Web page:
- Agronomic: barley, corn, soybeans, wheat
- Vegetables: beans, cucurbits, peas (culinary), sweet corn
- Crop Production: double cropping, fertigation, irrigation, application rate management
- Education and Training: demonstration, extension, farmer to farmer, on-farm/ranch research
- Energy: energy conservation/efficiency, energy use
- Farm Business Management: risk management
- Production Systems: general crop production
- Sustainable Communities: sustainability measures
Of Delaware’s 430,000 acres of agricultural land, approximately 27% is irrigated. While irrigation improves yields and reduces the risk of crop failure, the environmental cost of mismanagement can be sizable. Over-irrigation reduces yields, leaches fertilizer, and wastes water and energy. Under-irrigation reduces nitrogen and water use efficiency, and depresses yields. Currently, farmers use a combination of evapotranspiration, soil feel, instinct and experience to determine when to irrigate their crops. Each of these methods requires a grower to estimate the soil moisture status of each field. Recent improvements in data communication and sensor technology provide an opportunity to replace the estimation of soil moisture with actual data.
This project will demonstrate the benefits of soil moisture monitoring as a tool to apply only the irrigation water demanded by the crop. These benefits will be quantified through in-field data collection using an intensive network of soil moisture sensors and telemetry to transmit real time field data across the internet. The real time soil moisture status of the 20 yearly participants will be available to the project leaders and the growers to assist in making adjustments to the in season irrigation schedule. Changes in irrigation management practices will be quantified and reported at winter grower meetings to encourage adoption of soil moisture monitoring as a primary irrigation management tool. Delaware irrigators will be updated about the results of this project at winter irrigation meetings in 2012, 2013, and 2014. Individual growers will be surveyed before and after each meeting to record the levels of implementation and define any problems with using this system effectively.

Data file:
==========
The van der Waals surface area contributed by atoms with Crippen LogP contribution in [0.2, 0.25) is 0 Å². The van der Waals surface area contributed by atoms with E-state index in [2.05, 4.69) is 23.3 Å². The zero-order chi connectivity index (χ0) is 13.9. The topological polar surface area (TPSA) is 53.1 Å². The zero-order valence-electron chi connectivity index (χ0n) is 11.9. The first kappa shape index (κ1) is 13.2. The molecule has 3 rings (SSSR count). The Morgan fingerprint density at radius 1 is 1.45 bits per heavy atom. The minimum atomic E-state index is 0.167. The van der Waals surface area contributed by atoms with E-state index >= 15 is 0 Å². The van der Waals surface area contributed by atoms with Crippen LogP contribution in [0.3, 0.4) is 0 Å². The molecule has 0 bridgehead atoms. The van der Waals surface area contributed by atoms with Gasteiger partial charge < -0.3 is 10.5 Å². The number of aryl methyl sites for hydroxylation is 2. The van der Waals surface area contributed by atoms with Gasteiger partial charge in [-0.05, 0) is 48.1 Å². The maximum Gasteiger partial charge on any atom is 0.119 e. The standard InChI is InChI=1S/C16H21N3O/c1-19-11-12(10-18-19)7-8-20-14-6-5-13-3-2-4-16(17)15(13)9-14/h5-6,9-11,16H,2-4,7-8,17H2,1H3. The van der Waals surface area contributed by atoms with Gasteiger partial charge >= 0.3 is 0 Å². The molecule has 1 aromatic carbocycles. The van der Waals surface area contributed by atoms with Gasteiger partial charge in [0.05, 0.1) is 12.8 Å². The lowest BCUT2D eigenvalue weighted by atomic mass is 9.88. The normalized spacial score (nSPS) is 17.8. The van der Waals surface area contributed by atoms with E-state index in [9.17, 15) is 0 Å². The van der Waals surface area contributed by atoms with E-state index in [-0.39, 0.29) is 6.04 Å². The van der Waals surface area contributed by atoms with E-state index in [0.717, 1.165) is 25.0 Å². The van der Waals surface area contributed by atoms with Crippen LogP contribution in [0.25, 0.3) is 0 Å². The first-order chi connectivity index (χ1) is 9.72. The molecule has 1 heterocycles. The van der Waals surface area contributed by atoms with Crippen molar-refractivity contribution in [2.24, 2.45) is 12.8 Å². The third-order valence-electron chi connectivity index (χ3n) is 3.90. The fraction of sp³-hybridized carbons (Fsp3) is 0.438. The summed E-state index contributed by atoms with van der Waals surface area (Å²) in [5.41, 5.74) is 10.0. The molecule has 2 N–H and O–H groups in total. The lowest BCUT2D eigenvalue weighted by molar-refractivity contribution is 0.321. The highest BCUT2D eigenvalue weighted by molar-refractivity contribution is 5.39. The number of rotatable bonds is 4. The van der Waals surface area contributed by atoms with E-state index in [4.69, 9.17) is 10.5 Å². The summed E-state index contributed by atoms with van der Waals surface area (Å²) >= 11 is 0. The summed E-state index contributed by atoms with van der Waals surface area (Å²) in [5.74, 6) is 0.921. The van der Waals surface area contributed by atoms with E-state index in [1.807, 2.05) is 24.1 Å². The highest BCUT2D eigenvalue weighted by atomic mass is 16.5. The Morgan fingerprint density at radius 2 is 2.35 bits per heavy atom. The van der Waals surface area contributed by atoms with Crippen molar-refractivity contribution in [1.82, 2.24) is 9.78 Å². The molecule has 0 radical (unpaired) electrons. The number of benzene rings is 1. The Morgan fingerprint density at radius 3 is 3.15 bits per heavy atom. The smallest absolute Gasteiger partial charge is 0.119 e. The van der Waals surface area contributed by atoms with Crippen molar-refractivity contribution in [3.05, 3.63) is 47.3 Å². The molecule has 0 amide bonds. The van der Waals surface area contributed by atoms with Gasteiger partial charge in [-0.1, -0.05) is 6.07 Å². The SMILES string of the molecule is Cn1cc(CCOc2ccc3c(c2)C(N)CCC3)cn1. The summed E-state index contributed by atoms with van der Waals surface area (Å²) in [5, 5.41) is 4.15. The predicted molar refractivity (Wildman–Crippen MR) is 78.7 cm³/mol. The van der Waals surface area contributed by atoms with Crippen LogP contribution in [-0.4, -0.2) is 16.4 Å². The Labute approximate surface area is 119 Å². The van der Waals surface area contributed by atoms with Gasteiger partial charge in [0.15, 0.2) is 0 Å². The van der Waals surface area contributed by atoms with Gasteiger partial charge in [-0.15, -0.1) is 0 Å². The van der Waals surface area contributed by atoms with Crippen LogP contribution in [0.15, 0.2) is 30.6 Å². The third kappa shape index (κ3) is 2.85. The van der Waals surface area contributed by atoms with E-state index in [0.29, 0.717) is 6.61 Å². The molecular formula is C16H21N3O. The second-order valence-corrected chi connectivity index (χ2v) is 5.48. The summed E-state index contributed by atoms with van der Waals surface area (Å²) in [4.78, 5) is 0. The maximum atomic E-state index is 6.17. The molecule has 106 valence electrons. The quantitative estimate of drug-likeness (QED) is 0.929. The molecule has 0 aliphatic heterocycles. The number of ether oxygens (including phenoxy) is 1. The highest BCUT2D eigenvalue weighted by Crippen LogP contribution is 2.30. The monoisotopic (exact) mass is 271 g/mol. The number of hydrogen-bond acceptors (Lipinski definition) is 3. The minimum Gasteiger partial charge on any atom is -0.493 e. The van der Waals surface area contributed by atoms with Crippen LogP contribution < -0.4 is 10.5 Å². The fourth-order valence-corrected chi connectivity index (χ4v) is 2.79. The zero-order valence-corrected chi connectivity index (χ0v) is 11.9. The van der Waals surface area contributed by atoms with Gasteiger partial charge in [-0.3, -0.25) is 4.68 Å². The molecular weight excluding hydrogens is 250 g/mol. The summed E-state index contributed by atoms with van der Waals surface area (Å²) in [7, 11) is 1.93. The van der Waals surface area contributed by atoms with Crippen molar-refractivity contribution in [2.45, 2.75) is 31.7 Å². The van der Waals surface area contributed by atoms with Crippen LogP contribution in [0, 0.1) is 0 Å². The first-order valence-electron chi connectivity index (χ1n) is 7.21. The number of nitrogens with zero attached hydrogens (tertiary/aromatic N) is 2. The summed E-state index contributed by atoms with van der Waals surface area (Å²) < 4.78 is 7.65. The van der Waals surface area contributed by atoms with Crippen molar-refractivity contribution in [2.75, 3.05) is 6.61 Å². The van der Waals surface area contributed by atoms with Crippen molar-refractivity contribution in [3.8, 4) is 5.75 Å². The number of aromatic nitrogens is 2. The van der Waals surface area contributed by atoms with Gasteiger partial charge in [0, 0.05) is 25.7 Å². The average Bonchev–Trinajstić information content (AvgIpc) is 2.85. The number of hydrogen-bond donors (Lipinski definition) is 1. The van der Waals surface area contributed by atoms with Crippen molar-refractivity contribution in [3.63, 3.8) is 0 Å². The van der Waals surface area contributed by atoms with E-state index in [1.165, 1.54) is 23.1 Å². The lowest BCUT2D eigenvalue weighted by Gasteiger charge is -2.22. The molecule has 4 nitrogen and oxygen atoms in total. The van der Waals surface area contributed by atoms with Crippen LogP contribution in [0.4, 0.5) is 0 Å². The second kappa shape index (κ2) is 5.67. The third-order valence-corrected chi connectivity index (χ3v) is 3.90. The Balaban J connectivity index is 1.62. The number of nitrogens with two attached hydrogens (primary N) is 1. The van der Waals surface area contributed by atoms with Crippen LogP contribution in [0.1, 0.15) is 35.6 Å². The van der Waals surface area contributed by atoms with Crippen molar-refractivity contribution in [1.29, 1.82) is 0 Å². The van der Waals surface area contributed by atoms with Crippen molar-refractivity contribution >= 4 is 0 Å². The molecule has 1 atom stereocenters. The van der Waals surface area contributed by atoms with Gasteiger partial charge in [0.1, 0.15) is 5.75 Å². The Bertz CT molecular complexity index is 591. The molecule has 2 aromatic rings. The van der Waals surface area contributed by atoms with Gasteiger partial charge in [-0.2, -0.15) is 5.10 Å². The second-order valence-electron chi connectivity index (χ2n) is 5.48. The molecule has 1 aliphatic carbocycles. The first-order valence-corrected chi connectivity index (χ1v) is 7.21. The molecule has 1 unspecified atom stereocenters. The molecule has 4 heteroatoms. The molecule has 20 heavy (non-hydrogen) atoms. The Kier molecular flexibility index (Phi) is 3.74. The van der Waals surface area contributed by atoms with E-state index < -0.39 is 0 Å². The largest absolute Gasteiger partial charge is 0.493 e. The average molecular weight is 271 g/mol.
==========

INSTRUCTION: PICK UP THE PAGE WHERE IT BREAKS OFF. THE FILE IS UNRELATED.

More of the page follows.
Performance targets from proposal:
1. Twenty irrigated corn and soybean producers will be selected by the project team for the demonstration of the field monitoring equipment. (May (2013) 2. Four Hundred growers will receive invitations to attend irrigation workshops at Delaware Ag Week. (November 2013) 3. Two hundred and fifty producers with center pivot irrigation will attend irrigation management workshops that discuss the findings of the 2013 field research/demonstration. (December 2013 – January 2014) 4. Twenty new producers will be selected by the project team for the demonstration of the field monitoring equipment based on interest they expressed at the winter meetings. (May 2014 & 2015) 5. Four Hundred growers will receive invitations to attend irrigation workshops at Delaware Ag Week. (November 2014 & 2015) 6. Two hundred producers per year with center pivot irrigation will attend irrigation management workshops that discuss the findings of the 2014 & 2015 field research. (December 2014 – January 2015) 7. Forty-five growers representing nine thousand acres will adopt soil moisture monitoring to manage irrigation. (2015 growing season)